Hoboken: resist, delay, store, discharge

2015 - HOBOKEN, NJ, USA

Hoboken: resist, delay, store, discharge

HOBOKEN, NJ, USA

CLIENT US Department of Housing and Urban Development / Hurricane Sandy Rebuilding Task Force / Rebuild by Design / City of Hoboken / SIZE 735 acres / 300 ha / STATUS Competition Winner 2015 / DESIGN TEAM OMA / Balmori Associates / Royal Haskoning /  HR&A

Organized by Hurricane Sandy Rebuilding Task Force, Rebuild by Design was a multistage regional design competition aimed at developing innovative projects to protect and enhance Sandy-affected communities. The OMA, Balmori Associates, Royal Haskoning, HR & A proposal Resist, Delay, Store, Discharge for Jersey City, Hoboken and Weehawken was awarded $230 million.

Jersey City, Hoboken and Weehawken are susceptible to both flash flood and storm surge. As integrated urban environments, discreet one-house-at-a-time solutions do not make sense. What is required is a comprehensive approach that acknowledges the density and complexity of the context, galvanizes a diverse community of beneficiaries, and defends the entire city. Our comprehensive urban water strategy deploys programmed hard infrastructure and soft landscape for coastal defense (resist); policy recommendations, guidelines, and urban infrastructure to slow rainwater runoff (delay); a circuit of interconnected green infrastructure to store and direct excess rainwater (store); and water pumps and alternative routes to support drainage (discharge).

Our approach is framed by a desire to understand and quantify flood risk. In doing so, we are better positioned to identify those opportunities that present the greatest impact, the best value, and the highest potential — our areas of focus. Our objectives are to manage water for both disaster and for long-term growth; enable reasonable flood insurance premiums through the potential redrawing of the FEMA flood zone; and deliver co-benefits that enhance our cities. These are replicable innovations that can help guide our communities on a sustainable path to living with water.

For the landscape team the project galvanized the ideas of the importance of the size of the unit to be protected, in this case the whole town of Hoboken, a small town, and let to the conclusion that units of a similar size were ideal sizes in which work, leading to rather less costly solutions.

Community Member's Outline Hoboken's Rebuild by Design Initiative
Promoting Resilience Through Innovative Planning and Design
Rebuild by Design Team
Final Proposal

Creation From Catastrophe: How Architecture Rebuilds Communities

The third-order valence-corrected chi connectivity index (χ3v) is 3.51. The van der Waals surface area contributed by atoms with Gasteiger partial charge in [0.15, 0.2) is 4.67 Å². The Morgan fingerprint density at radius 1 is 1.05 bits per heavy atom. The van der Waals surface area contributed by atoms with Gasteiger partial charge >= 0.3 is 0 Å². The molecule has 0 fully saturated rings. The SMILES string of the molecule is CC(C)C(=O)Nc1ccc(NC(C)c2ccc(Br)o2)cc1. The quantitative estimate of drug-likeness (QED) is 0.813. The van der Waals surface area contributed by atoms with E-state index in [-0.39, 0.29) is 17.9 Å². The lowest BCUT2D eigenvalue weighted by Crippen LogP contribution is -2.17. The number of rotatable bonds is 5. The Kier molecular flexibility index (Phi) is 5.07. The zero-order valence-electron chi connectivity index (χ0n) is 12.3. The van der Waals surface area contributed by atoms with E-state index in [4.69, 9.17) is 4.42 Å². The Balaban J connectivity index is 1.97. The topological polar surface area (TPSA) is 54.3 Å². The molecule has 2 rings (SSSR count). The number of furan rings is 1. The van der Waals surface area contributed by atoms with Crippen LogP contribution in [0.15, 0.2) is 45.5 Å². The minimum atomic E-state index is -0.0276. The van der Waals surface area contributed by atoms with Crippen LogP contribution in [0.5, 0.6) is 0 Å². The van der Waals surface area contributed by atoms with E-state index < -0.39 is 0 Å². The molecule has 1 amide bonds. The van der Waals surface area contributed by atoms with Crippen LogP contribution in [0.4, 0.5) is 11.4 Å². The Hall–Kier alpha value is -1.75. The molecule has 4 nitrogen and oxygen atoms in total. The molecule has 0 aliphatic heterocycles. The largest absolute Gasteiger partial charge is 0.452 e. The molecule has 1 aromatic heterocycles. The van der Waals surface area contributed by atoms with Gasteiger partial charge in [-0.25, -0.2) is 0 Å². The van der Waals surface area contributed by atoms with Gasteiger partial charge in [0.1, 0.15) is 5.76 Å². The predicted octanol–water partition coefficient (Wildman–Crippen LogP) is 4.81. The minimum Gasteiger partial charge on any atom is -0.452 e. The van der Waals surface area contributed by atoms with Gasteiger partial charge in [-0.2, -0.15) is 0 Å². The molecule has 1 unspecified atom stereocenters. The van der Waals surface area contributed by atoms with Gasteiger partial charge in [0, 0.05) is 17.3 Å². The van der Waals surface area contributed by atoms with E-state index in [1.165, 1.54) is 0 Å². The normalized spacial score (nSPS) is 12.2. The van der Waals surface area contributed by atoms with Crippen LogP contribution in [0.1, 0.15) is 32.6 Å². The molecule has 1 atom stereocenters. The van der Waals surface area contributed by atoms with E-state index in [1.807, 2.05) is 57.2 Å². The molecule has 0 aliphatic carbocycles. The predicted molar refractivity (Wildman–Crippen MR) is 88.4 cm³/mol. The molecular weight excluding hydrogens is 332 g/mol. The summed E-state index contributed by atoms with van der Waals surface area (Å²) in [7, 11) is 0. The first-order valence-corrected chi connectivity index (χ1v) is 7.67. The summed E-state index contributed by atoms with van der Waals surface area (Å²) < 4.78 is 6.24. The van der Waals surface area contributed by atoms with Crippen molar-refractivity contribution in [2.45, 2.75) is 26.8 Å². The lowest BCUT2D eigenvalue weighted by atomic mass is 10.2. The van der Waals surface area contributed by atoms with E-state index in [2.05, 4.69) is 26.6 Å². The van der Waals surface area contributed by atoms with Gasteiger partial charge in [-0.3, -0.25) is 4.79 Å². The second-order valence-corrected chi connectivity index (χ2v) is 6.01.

New York Police Academy

2017 - NEW YORK, NY, USA

NEW YORK POLICE ACADEMY

NEW YORK, NY, USA

CLIENT NYC Department of Design and Construction / New York Police Academy / SIZE 35 acres / 14 ha / 1st Phase: 200,000 sq ft / STATUS Under Construction / DESIGN TEAM Balmori Associates / Perkins+Will / Michael Fieldman Architects

Three landscape systems define the organization of the NYPA: the muster courtyard, the drainage ditch and the perimeter landscape.  Each system is defined by specific programmatic attributes, but has been designed to tie the campus together as a whole.

The muster courtyard at the heart of the campus is defined by two elements in a field of decomposed granite: the muster and the garden. Framed by stately trees and light poles, the muster is also a flexible event space. At the main entrance to the campus is a regimented entry grove of 36 Tulip trees symbolizing a company (36 recruits). Formed by a series of linear sunken planters the grove allows for east west circulation. The badly named drainage ditch is an unusual feature for this type of project but praiseworthy in its achievements.

As a linear canal it bisects the Academy, serving as both an interface between the campus program and an innovative natural drainage infrastructure. The canal, a unique condition of both freshwater and tidal ecologies, is a richly planted landscape of native and wetland species working to scrub the water clean through displacement, aeration and filtration. The planted edges and terraces accommodate the fluctuating water levels- designed within the parameters of LEED and 100-year flood models. But its great contribution is its use as visual and physical contrast to the necessarily strict layouts of the rest of the spaces.

The perimeter landscape responds to the nature of the project phasing. Since much of the perimeter and parking areas will be developed in later phases of the project, the planting strategy is to surround the academy with a native meadow and trees planted outside of future building footprints.